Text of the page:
Under the leadership of France and Germany meant that Paris and Berlin were the driving force behind the EU integration, and under this leadership can attribute to the success of the integration itself in the ability for the two countries to overlook historical differences between the two and step together for a success of a better tomorrow. The critical element that make regionalism successful in Europe in achieving the European Union was the ability to push aside differences; the capability in reconciling historical pasts. With historical reconciliation, especially between France and Germany with a turbulent historical past of the war of 1870, the First and Second World War. The reconciliation brought the cohesion that allowed for the development of relationship building and the necessary political will for cooperation and ultimately integration. The achievement through years of sustained political effort from leaders of both countries paved way that facilitated the mend of commonality towards sculpting a regional community. This is a reflection of the European Union’s ability and ‘community approach’ and through a common institution of the European Econmic Community formed a Free Trade Area, instill a Customs Union that led to a Single Market and Single Currency. The regional cooperation of economics wasn’t the limit as foreign policy overlapped amongst the members which allowed for a common passport. These aspects and byproducts through political will in achieving an ambitious common goal forged an atmosphere of peace, prosperity and security in the European environment.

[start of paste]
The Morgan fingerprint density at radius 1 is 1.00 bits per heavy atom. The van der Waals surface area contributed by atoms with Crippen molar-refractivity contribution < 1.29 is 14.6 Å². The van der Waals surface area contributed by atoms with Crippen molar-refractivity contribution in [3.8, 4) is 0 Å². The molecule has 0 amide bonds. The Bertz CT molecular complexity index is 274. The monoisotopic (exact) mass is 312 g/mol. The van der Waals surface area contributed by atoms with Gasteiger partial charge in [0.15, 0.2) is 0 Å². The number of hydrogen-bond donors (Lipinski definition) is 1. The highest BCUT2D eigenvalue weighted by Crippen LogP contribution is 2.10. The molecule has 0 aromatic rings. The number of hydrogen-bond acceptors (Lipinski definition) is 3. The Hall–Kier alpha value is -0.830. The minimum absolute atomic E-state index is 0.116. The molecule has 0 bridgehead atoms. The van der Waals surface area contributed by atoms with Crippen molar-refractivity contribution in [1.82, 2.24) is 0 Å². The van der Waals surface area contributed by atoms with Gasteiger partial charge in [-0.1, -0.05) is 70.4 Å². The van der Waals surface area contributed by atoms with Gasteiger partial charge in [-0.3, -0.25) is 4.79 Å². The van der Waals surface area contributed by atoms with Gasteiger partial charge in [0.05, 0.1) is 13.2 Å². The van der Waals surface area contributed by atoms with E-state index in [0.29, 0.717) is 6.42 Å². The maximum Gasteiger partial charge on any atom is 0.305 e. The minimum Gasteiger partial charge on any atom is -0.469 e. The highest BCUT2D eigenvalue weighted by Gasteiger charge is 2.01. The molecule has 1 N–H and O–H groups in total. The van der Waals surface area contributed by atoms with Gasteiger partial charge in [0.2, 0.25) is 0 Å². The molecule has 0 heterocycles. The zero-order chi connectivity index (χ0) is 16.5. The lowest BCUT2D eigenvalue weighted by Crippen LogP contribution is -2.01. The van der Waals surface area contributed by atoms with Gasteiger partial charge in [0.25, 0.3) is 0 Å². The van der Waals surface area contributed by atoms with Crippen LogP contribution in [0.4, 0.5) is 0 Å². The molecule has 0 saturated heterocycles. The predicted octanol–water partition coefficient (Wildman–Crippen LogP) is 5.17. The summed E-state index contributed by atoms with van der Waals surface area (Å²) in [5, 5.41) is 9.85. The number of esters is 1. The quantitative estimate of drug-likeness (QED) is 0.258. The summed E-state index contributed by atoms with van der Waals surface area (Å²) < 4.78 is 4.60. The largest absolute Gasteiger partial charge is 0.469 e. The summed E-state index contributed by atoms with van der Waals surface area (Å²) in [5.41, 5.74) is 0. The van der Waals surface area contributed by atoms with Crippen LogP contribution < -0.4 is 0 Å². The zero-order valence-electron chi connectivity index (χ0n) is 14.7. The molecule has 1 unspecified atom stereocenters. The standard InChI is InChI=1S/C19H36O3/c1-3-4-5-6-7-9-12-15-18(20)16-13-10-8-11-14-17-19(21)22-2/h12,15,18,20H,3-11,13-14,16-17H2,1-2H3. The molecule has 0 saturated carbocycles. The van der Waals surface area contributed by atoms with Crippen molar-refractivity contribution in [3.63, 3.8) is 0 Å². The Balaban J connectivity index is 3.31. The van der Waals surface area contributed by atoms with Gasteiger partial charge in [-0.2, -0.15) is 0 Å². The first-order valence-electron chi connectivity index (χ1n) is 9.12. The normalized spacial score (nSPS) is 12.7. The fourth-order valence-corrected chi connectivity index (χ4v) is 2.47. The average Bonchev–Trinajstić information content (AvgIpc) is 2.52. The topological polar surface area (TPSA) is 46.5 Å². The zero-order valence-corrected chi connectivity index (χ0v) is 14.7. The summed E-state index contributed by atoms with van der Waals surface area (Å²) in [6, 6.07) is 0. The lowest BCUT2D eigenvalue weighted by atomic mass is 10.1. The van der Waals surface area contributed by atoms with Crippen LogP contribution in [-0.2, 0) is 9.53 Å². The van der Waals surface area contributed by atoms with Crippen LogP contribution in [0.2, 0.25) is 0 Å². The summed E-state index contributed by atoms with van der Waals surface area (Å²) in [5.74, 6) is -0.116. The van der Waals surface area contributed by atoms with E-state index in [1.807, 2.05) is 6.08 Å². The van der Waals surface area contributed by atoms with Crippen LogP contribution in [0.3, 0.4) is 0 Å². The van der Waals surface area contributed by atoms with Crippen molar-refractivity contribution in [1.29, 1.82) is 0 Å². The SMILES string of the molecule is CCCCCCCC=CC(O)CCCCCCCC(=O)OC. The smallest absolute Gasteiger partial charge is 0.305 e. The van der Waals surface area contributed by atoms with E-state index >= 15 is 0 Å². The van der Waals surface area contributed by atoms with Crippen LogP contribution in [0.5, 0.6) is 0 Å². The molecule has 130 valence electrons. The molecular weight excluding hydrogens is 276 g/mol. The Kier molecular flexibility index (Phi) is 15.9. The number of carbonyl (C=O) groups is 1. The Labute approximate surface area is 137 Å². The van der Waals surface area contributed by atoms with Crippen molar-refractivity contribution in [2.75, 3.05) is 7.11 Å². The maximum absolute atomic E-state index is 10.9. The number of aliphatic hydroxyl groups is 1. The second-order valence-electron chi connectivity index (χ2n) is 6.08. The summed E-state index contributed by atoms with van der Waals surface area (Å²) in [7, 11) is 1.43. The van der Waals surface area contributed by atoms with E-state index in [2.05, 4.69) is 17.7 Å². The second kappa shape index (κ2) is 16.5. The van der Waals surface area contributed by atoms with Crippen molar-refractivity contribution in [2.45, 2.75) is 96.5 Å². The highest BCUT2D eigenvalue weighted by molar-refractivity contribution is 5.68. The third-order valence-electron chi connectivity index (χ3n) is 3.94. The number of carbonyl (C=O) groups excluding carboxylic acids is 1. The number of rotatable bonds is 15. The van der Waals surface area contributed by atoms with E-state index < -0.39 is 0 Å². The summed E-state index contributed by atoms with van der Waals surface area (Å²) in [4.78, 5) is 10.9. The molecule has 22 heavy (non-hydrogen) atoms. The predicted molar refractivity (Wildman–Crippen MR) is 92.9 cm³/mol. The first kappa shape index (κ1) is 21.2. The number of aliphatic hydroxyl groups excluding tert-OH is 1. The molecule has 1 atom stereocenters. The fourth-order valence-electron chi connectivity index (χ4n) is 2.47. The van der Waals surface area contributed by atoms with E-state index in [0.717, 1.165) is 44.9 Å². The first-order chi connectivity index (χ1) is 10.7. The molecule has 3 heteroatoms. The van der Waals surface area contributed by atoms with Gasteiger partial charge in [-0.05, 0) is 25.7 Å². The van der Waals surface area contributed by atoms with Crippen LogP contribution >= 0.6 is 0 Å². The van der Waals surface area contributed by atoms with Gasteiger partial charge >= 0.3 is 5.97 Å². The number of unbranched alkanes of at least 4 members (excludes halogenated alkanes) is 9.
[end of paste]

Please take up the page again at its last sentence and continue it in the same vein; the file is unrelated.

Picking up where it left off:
With an ambitious idea seen through to the very end can prove to solidify and validate the EU model of integration especially in its historical record of responding to crisis. The validity of cooperation is tested in the face of turmoil and with such response by the European Union model, this integration has proved time and time again that in crisis it has responded astoundingly, as well establish mechanisms that eliminate repeating failures. Crisis that brought leveraged adversity namely the failed plan for a European Community in 1954 led to the creation of the European Economic Community, the EEC, the empty chair crisis of 1965 led to the de facto acceptance of the Qualified Majority Voting reflecting the consensus approach, QMV, and its eventual acceptance resulting in the 1986 Single European Act. A currency crisis of the 1980s birthed to the European Monetary System and ultimately the Euro, and finally the demise of communism in Europe led to the establishment of a common foreign and security policy paving way for the widest enlargement EU members into the Union’s integration.